Tired Truckers?

Do Pilots Need More Sleep Than Truckers? The Fight Over Federal Rest Rules


The people who drive large commercial trucks, fly cargo planes, and ferry millions of airline passengers are all subject to federal rules governing how much they rest. The U.S. government insists all such rules are  guided by the science of sleep. Yet when Uncle Sam moves to enhance transport safety, it becomes clear that the rest rules are very much influenced by whichever industry or worker group is most pinched by government requirements.

Cargo pilots at FedEx (FDX) and United Parcel Service (UPS), for example, are not subject to rest rules that took effect in January for passenger pilots—an exemption that pilots unions call the “cargo carve-out.” The Independent Pilots Association, which represents 2,600 UPS pilots, has sued the Federal Aviation Administration over the matter. The IPA and other pilot groups are pressing Congress to impose the same rest standard for cargo aviators, a proposal opposed by UPS and FedEx.

“This (rule) isn’t pulled out of nowhere, this is based on a lot of science,” says Sean Cassidy, safety coordinator for the largest U.S. pilots union, the Air Line Pilots Association, and a captain with Alaska Airlines (ALK). Passenger airlines have avoided that conflict, satisfied by the changes for which they lobbied when the rules were being drafted.

The latest fight over employee rest is taking place in the commercial trucking industry, which has complained to Congress about the burdens of federal rules that limit truckers’ work weeks to 70 hours. The rules imposed last summer also require a 30-minute break during the first eight hours of a driving shift.

According to the Federal Motor Carrier Safety Administration, the changes will prevent 1,400 traffic accidents and save 19 lives each year. Fatal truck crashes rose to 3,921 in 2012, increasing for a fourth straight year, according to Department of Transportation data (PDF). Deaths remain below the 4,245 recorded in 2008, when the recession curbed freight traffic. About 75 percent of fatal accidents involved the largest trucks—over 33,000 pounds.

An amendment that passed the Senate Appropriations Committee on Thursday, sponsored by Senator Susan Collins (R-Me.) would restore the industry’s prior 82-hour work week. The measure is attached to a funding bill for the Department of Housing and Urban Development, which is expected to be debated by the full Senate later this month.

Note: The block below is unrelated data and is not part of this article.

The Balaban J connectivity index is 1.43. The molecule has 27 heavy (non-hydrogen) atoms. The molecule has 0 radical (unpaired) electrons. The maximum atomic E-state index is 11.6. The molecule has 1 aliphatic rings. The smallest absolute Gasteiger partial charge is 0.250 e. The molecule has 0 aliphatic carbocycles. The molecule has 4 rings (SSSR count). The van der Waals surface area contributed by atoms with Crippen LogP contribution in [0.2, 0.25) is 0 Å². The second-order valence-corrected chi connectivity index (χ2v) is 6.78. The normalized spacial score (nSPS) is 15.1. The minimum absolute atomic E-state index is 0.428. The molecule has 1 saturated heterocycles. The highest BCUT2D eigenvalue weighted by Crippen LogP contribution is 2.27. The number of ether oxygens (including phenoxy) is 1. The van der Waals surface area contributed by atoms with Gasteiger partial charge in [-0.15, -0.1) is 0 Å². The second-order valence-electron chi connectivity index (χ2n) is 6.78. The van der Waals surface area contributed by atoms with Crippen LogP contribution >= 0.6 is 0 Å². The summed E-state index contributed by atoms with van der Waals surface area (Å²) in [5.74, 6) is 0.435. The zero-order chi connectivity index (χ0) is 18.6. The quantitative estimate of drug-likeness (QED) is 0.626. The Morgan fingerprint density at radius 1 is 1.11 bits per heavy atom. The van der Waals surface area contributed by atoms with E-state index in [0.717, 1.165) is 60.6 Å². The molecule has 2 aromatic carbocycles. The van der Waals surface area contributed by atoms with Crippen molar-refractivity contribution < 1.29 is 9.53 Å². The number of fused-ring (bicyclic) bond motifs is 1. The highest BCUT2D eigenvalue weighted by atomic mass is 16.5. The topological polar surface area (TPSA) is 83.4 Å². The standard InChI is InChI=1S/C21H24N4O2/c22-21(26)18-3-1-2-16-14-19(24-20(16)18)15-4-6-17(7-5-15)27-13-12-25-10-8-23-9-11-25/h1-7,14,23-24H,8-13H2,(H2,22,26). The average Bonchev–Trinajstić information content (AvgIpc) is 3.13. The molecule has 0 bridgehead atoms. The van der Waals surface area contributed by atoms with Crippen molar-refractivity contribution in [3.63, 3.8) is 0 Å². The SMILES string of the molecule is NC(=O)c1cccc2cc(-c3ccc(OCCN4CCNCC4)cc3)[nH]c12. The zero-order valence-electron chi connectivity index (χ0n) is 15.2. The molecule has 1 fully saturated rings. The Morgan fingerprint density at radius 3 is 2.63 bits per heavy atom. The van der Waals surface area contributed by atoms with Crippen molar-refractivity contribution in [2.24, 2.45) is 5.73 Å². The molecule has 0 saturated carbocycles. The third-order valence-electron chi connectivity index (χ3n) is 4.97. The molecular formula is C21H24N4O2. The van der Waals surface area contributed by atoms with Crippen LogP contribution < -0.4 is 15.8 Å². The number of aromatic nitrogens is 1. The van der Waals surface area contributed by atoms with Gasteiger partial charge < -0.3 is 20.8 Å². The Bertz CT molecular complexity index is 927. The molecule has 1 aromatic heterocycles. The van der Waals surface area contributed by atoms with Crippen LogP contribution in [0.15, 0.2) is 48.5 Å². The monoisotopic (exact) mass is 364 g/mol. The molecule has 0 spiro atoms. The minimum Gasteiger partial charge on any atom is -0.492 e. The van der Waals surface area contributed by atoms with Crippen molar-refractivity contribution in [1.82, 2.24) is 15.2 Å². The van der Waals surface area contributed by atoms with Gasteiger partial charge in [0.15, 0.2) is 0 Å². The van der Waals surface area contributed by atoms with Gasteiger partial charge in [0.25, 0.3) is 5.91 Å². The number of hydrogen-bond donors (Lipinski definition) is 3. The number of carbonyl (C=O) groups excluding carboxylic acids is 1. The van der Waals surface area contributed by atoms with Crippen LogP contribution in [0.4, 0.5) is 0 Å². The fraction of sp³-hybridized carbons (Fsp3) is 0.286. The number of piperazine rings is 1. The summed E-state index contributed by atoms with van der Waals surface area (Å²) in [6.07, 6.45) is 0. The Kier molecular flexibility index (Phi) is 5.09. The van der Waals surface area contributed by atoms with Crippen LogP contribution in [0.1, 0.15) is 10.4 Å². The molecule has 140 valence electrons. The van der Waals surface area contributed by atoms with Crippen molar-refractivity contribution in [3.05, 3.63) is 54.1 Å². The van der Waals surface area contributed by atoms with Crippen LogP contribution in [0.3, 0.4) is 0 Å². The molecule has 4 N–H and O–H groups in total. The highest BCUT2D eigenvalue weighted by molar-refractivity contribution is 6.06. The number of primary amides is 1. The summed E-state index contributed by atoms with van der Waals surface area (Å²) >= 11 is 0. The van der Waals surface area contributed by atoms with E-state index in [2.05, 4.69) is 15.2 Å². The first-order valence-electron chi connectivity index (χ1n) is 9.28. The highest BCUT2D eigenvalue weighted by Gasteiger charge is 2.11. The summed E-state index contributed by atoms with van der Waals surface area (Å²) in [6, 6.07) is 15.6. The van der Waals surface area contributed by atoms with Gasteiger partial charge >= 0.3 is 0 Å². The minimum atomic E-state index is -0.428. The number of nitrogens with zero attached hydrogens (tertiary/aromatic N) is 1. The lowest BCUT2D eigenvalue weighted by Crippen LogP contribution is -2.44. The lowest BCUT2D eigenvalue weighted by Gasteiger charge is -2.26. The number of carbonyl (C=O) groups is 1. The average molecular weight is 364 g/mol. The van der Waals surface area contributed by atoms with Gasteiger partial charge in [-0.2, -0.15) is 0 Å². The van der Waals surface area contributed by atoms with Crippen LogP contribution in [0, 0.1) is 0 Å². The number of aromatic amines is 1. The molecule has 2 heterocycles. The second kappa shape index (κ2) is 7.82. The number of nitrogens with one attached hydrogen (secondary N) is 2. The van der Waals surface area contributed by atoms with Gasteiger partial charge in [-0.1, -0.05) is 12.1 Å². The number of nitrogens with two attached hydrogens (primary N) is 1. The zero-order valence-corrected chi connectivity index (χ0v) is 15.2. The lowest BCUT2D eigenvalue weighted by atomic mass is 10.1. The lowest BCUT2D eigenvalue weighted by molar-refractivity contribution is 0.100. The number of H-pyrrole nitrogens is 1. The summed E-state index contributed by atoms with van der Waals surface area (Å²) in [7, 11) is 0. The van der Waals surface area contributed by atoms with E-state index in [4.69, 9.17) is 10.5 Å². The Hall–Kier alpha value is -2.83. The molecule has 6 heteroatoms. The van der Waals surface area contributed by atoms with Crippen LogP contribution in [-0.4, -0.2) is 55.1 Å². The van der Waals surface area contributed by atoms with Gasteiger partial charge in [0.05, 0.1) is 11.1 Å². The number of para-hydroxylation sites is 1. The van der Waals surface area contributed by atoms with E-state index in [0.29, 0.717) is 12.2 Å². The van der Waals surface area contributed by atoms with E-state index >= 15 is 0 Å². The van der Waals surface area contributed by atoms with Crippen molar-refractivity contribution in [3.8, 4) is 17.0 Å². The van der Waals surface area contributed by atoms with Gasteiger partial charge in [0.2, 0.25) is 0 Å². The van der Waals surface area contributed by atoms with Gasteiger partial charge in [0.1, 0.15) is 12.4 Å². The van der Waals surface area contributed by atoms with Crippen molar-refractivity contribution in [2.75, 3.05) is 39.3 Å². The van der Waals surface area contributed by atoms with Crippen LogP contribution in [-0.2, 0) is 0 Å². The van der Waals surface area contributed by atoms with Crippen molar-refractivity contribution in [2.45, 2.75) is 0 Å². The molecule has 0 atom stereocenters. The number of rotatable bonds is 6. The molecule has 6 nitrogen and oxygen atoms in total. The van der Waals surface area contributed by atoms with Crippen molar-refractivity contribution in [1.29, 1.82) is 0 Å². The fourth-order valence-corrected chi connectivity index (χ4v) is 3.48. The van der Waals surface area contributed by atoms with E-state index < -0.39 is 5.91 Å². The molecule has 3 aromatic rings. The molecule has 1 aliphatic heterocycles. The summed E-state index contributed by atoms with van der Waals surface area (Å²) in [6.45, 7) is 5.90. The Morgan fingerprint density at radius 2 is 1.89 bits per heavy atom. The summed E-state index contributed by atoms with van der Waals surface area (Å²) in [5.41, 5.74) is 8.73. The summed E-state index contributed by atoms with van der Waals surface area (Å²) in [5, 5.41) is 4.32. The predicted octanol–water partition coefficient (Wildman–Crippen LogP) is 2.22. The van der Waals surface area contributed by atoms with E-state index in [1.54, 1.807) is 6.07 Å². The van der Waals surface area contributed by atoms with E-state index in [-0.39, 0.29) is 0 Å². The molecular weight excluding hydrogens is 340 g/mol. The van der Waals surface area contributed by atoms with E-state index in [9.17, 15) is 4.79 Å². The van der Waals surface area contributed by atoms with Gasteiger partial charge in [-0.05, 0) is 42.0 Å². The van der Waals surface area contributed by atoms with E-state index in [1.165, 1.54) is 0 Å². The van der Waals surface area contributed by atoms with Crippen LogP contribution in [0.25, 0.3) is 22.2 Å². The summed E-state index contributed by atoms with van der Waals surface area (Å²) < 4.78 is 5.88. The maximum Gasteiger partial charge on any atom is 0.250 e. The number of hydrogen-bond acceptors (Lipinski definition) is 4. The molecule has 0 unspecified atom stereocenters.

“I’m sure Senator Collins had pressure from the trucking industry to do it,” says Daphne Izer, of Lisbon, Me., who started Parents Against Tired Truckers two decades ago, after her son and three of his friends were killed by a driver who fell asleep at the wheel. Izer expects the trucking industry to succeed in rolling back the rest rules.

Freight haulers are most upset about truckers being required to take a 34-hour break, including no driving from 1 a.m. to 5 a.m. on two consecutive days. “This regulation dumps concentrated amounts of commercial traffic onto the highway system at 5:01 a.m. Monday morning, when people are trying to get to their offices and their businesses … and deliver children to schools,” says Phil Byrd, chairman of the American Trucking Associations and president and chief executive of Bulldog Hiway Express in Charleston, S.C.

The 34-hour period “restarts” the drivers’ work weeks, and the ATA contends that many drivers are not available on normal business days, when most companies want their freight moved. The restart kicks in only when a trucker has hit the legal limit of 70 hours’ driving in eight days, or 60 hours in seven days. Trucking companies complain that the DOT rules are not based on sound science and that they contribute to highway congestion.

Bachman is an associate editor for Businessweek.com.

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Companies Mentioned

  • FDX
    (FedEx Corp)
    • $162.18 USD
    • 2.40
    • 1.48%
  • UPS
    (United Parcel Service Inc)
    • $97.34 USD
    • -0.14
    • -0.14%
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